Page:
Hand of friendship is withdrawn as Turkey and Armenia squabble

 

A monument built to celebrate friendship between Turkey and Armenia is being dismantled, in a gesture that shows how much an attempted rapprochement between the two nations has stalled.

The statue, in the eastern Turkish city of Kars, depicts two figures emerging from a single mass, signifying common ground between nations with a bitter and difficult history, and was commissioned in 2006 to commemorate cautiously improving ties between them. The countries have been in dispute over the mass killings of up to 1.5 million Armenians during the First World War which Armenia, along with most of the rest of the world, says was genocide but which Turkey refuses to acknowledge as such. Ankara insists that deaths occurred on both sides during a situation of civil war.

A crane has been brought to dismantle the 35-metre statue and yesterday the head from one of the figures, which alone weighed 19 tonnes, was removed. The demolition process is expected to take more than a week. "I am really sorry, sorry on behalf of Turkey," said Mehmet Aksoy, creator of the monument "They can demolish it, we will re-make it."

Tentative efforts at mending ties between Turkey and Armenia started a few years ago, and in 2008 negotiations began to open the long-sealed border between the countries, which would have boosted trade and commerce and proved especially useful to landlocked Armenia. Last year talks were abandoned, and rhetoric between the two has become increasingly tense.

The monument has always been controversial, with strong objections to its construction raised by Turkish nationalists and Azerbaijan, Turkey's regional ally, which is engaged in a low-level conflict with Armenia over a disputed territory. It was never fully completed, with the hand of one of the figures remaining detached.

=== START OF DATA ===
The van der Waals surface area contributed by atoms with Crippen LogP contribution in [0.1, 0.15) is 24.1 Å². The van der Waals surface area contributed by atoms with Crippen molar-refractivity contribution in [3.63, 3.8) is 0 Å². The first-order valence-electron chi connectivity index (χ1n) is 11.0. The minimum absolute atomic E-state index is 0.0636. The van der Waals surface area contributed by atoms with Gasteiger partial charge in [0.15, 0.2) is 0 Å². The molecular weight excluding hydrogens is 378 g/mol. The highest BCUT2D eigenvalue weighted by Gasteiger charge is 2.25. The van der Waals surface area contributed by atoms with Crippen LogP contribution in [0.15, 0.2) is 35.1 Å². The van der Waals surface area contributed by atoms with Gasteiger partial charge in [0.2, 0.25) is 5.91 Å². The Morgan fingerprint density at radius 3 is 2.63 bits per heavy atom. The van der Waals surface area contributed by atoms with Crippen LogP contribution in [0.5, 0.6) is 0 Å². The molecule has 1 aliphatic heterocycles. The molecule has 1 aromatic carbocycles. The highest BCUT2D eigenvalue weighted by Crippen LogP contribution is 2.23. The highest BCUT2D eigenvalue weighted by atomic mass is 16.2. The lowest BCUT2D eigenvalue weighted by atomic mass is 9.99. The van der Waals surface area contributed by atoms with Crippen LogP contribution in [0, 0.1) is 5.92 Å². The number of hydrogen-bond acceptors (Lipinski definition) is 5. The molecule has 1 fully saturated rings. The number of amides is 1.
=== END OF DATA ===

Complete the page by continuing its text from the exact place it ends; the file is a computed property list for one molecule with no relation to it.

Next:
In an especially inflammatory touch, preparations for the removal of the monument began on Sunday, the date when Armenians commemorate the genocide each year. Turkish artists campaigned to save the monument, while in a sign of the passions it has unleashed, Bedri Baykam, a Turkish artist who gave a speech in support of the monument, was stabbed last week.

Kars, in the far east of Turkey near the closed border with Armenia, alternated between Russian and Ottoman control in the 19th entury, when it was home to a significant Armenian population. Recep Tayyip Erdogan, the Turkish Prime Minister, visited the city in January and said the monument was a "monstrosity" and "weird", and was offensively close to the tomb of an 11th-century Islamic scholar. Turkey goes to the polls in early June and Erdogan critics say such comments are aimed at winning support among nationalist segments of the population.

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